Archive | February 2020

Truth: Ultimate and Relative

It’s quite simple, in a way. Buddhism, like early Christianity, makes a distinction between “Ultimate Truth” and the domain of “Relative Truth”, which is the domain we call “fact”. In Christianity, what Buddhism calls “Ultimate Truth” was called “the truth that sets free”.

The domain of Relative Truth is everything we might say, correctly and factually, about the world and our experience. But here lies the trap that we call “delusion” and “delusive mind”. The domain of Relative Truth is mistaken as being the primary realm when it is actually only the secondary, and then it mistakes “Ultimate Truth” as something derived and dependent upon Relative Truth rather than vice versa. This is “the veil of Maya”.

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The Teachings of the Four Directions

If a man has a why, he can endure any how — Nietzsche

What is it that allowed the early Christians to persevere and triumph despite the persecutions, repressions, and martyrdoms of the Romans? They had the symbol of the cross as shield, and also their own teachings of the four directions — Mark, Matthew, Luke, and John by name.

What allowed William Blake to endure the humiliations and indignities of his contemporaries? He had his fourfold vision and his intimate knowledge of the four Zoas as being “our Energies”.

Similarly, what will aid the indigenous to endure, persevere and eventually triumph over the Megamachine and the racist morons of “Single Vision” that threaten to roll over them? It is their own Sacred Hoop and teachings of the Four Directions — (the Megamachine being the realised form of “Single Vision”).

What imparts new potency and vigour to Gebser’s “integral consciousness”? Again, it is another version of the teachings of the four directions, only called “archaic”, “magical”, “mythical”. and “mental-rational” modes of consciousness.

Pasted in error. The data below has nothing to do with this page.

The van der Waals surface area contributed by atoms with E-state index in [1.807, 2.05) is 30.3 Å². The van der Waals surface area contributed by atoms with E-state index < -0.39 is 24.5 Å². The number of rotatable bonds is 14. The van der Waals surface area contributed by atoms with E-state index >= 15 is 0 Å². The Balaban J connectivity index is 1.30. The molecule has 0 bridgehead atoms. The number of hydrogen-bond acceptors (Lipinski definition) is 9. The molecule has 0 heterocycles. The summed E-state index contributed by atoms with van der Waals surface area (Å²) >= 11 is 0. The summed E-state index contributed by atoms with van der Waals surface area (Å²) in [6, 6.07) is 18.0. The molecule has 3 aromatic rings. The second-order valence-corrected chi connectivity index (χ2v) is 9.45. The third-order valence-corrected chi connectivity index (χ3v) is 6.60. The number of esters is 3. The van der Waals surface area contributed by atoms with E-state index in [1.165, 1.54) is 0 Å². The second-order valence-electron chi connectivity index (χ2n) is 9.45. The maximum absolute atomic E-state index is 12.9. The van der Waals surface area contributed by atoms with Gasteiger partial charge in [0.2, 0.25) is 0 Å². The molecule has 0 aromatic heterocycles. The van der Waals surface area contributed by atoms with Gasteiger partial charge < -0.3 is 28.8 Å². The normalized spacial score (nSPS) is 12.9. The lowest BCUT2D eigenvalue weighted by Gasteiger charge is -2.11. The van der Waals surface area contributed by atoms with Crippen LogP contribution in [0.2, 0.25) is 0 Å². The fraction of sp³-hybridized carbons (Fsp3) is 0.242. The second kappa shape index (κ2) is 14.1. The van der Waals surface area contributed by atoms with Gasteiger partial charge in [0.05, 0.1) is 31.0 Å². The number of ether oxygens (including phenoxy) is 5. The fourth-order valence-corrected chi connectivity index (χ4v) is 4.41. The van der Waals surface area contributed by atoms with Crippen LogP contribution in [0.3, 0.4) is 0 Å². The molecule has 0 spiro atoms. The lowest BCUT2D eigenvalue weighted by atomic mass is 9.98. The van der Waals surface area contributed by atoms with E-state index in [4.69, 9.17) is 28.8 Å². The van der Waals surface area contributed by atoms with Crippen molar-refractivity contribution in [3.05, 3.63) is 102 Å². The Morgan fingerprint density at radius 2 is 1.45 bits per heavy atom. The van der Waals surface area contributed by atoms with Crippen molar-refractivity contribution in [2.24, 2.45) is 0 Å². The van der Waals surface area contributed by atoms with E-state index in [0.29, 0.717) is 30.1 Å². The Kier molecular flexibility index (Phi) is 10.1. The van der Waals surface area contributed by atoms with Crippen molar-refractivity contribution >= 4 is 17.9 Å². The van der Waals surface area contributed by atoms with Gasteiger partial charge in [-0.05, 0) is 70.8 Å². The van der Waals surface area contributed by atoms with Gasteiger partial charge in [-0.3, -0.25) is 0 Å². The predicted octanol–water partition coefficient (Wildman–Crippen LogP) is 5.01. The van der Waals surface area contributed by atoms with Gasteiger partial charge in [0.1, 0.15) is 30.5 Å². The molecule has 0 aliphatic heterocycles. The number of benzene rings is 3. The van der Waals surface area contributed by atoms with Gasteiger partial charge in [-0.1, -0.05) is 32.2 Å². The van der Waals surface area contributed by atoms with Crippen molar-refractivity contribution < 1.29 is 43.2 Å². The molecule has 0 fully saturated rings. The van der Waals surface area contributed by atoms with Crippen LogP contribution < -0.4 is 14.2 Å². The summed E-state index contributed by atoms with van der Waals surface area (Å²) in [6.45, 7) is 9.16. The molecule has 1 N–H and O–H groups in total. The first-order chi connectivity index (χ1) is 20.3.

There are lessons in these issues for understanding the full meaning of “fourfold vision” and the meaning of the mandala.

The Social Volcano

“The end of the Master Narrative” and what Jean Gebser calls “chaotic emotion” are correlated issues. Likewise, the “death of God” and the “return of the repressed” are optional ways of describing the same unfolding process. The end of the Grand Narrative is also the death of God, and chaotic emotion (the “New Normal”) is also the “return of the repressed”.

This “return of the repressed” is also the meaning of what Gebser calls “the irruption” or a mutation of the present consciousness structure. This term “irruption” is apt, for it corresponds in significance to what Rosenstock-Huessy also described as “the social volcano”. And the metaphor of the volcanic is, as we see today, very appropriate.

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There is an old Yiddish saying that I quite like, and which is also quite wise: “Did your ears even hear what your mouth just said?”. It fits the circumstances of the New Normal, and it attests to a problem that Lewis Yablonsky described as “robopathy”.

Robopathy has been described as “the disease of our time”, and I suspect that the dozens and dozens of zombie movies (it has become a rather trite and tedious theme for filmmakers) is simply a commentary on robopathy and on what Marty Glass similarly called “our mutation into machinery” in his fine book Yuga: An Anatomy of Our Fate.

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Nihilism and Nietzsche Interpretation

Not many philosophers have suffered the abuse and misuse of their doctrines as Nietzsche. He knew it was his fate to be so misused and abused, and that his own Lehre, as it were, would also be sucked into the vortex of his expected “two centuries of nihilism”. “All higher values devalue themselves” — Nietzsche’s concise formula for nihilism — has been nowhere more apparent than in Nietzsche interpretation itself, or in what some describe as “vulgar Nietzscheanism”.

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Socrates and Descartes: A Tale of Two Cities

Or, the parable of the agora and the poêle.

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The Buddha and the Rogue Elephant

I think we all find the so-called “New Normal” a puzzle and a riddle — something of Timothy Morton’s “hyperobject” proportions. Lately, I’ve been pondering over this myself — the difficulty in characterising what this “New Normal” actually is and what it means.

The old parable of the five wise men and the elephant comes to mind. Everyone has a piece or aspect of it, but no one has the full picture of what it is, and so, like the five blind men, they mistake it for what it is not because each only has a partial view of the whole.

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